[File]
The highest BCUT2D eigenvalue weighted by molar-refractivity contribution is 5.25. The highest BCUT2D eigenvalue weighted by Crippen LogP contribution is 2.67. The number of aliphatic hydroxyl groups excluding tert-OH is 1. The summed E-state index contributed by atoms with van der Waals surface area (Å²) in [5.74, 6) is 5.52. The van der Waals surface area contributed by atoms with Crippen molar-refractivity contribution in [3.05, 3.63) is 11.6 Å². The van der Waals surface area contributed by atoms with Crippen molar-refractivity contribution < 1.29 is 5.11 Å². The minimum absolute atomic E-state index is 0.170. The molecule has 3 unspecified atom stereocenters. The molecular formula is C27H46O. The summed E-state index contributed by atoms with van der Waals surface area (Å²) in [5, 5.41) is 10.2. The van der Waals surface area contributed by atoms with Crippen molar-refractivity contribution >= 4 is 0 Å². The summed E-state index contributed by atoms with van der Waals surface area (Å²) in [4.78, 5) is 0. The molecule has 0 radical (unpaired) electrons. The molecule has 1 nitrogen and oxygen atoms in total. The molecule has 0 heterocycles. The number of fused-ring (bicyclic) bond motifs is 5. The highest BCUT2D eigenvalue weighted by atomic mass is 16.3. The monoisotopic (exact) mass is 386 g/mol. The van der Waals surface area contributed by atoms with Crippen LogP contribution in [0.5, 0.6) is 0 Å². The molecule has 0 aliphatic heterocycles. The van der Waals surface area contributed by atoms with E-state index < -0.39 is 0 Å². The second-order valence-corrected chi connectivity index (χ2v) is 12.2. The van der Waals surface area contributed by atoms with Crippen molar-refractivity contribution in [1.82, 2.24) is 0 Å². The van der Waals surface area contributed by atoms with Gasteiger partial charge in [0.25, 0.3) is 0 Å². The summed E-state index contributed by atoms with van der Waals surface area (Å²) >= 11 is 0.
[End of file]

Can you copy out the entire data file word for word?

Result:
The highest BCUT2D eigenvalue weighted by molar-refractivity contribution is 5.25. The highest BCUT2D eigenvalue weighted by Crippen LogP contribution is 2.67. The number of aliphatic hydroxyl groups excluding tert-OH is 1. The summed E-state index contributed by atoms with van der Waals surface area (Å²) in [5.74, 6) is 5.52. The van der Waals surface area contributed by atoms with Crippen molar-refractivity contribution in [3.05, 3.63) is 11.6 Å². The van der Waals surface area contributed by atoms with Crippen molar-refractivity contribution < 1.29 is 5.11 Å². The minimum absolute atomic E-state index is 0.170. The molecule has 3 unspecified atom stereocenters. The molecular formula is C27H46O. The summed E-state index contributed by atoms with van der Waals surface area (Å²) in [5, 5.41) is 10.2. The van der Waals surface area contributed by atoms with Crippen molar-refractivity contribution >= 4 is 0 Å². The summed E-state index contributed by atoms with van der Waals surface area (Å²) in [4.78, 5) is 0. The molecule has 0 radical (unpaired) electrons. The molecule has 1 nitrogen and oxygen atoms in total. The molecule has 0 heterocycles. The number of fused-ring (bicyclic) bond motifs is 5. The highest BCUT2D eigenvalue weighted by atomic mass is 16.3. The monoisotopic (exact) mass is 386 g/mol. The van der Waals surface area contributed by atoms with Crippen LogP contribution in [0.5, 0.6) is 0 Å². The molecule has 0 aliphatic heterocycles. The van der Waals surface area contributed by atoms with E-state index < -0.39 is 0 Å². The second-order valence-corrected chi connectivity index (χ2v) is 12.2. The van der Waals surface area contributed by atoms with Crippen molar-refractivity contribution in [1.82, 2.24) is 0 Å². The van der Waals surface area contributed by atoms with Gasteiger partial charge in [0.25, 0.3) is 0 Å². The summed E-state index contributed by atoms with van der Waals surface area (Å²) >= 11 is 0.